takeholder include the Government; UNICEF; National Health Committee; NGOs; school teachers; local leaders; national television; media; village sanitation committees; private sector; and households. Responsibilities for stakeholders have been clearly defined in project plans.
Impoverished communities around the world suffer from unique problems. Singleton (2003) described origins of problems including lack of access to safe water; lack of facilities for health care; lack of access to educational opportunities; shortage of nutrition; lack of employment opportunities; inadequate transport facilities; and limited or expensive power supplies. Impoverished communities are caused by lack of income because of underemployment; inadequate housing, sanitation, and water supply; limited educational opportunities; or inadequate or expensive transport. Reasons for failure of poverty alleviation strategies include lack of planning for operation and maintenance; limited attention to the development of ownership by the local communities; political interference and intervention; allocation of funds without poverty alleviation strategy; and corruption.
Myanmar suffered the deaths of 30000 children in 1997 from diarrhoea. The sanitation coverage was 39 percent for the population, and personal and domestic hygiene was poor. The World Health Report published in 2000 ranked Myanmar 190th among 191 countries. Attempts were made to improve sanitation in the 1990s by promoting community participation. A strategy was the provision of free latrine plans to families, but the project had to be phased out as it did not succeed in achieving community support and became costly. The government realized that its role was to facilitate and stimulate local communities for recognizing and meeting their own needs (Singleton, 2003).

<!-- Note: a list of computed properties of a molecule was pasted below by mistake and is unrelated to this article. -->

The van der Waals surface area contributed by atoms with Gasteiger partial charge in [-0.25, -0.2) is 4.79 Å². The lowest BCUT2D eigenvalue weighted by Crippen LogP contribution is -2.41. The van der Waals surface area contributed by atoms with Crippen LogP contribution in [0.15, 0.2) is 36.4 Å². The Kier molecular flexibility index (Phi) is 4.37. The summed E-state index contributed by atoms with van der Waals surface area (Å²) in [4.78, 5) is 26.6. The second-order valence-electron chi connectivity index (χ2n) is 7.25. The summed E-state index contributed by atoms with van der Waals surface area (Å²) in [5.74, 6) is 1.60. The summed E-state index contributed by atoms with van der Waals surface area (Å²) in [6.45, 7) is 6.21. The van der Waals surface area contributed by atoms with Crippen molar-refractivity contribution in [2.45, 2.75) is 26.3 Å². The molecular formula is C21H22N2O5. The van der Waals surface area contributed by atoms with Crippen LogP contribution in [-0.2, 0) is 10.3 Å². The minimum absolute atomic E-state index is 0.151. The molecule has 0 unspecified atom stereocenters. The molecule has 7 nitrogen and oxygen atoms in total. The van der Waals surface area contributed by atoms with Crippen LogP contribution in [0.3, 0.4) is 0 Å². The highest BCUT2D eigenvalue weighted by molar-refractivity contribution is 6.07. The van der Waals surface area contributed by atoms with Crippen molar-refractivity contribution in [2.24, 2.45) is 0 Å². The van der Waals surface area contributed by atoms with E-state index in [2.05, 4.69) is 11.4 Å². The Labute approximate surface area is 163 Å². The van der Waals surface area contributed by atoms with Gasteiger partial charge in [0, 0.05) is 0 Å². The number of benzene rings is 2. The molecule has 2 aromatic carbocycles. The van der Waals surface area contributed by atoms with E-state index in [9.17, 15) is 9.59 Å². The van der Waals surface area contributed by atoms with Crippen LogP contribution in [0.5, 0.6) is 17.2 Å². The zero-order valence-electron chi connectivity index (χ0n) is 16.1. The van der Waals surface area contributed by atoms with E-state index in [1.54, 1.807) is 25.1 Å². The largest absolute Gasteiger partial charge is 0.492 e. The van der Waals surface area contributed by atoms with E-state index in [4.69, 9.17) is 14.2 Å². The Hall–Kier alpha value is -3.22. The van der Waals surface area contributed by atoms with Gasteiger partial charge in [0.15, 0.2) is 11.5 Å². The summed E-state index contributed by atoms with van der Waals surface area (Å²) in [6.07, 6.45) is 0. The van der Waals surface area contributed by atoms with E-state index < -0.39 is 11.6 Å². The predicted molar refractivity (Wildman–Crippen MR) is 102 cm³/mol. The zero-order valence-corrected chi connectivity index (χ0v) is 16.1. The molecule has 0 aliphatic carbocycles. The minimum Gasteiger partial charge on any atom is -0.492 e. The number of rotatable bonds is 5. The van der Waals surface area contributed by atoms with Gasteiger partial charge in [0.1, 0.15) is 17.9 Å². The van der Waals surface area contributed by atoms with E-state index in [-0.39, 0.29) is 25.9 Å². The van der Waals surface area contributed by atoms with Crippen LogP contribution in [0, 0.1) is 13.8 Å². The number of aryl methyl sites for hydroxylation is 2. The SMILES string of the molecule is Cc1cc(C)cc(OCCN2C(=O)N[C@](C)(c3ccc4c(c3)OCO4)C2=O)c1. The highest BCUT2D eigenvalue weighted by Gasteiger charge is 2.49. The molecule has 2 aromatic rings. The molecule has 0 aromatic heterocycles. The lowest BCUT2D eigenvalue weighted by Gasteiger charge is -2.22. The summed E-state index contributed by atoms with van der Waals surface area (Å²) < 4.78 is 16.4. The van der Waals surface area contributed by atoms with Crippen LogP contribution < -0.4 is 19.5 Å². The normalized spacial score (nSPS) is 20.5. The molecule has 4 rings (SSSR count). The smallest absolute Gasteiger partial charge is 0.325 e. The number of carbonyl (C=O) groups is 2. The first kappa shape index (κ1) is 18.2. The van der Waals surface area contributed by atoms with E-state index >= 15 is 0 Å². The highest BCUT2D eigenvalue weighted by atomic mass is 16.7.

The aim of this case study is to highlight the role project governance in the development of engineering solutions for communal sanitation in Myanmar. Aspects of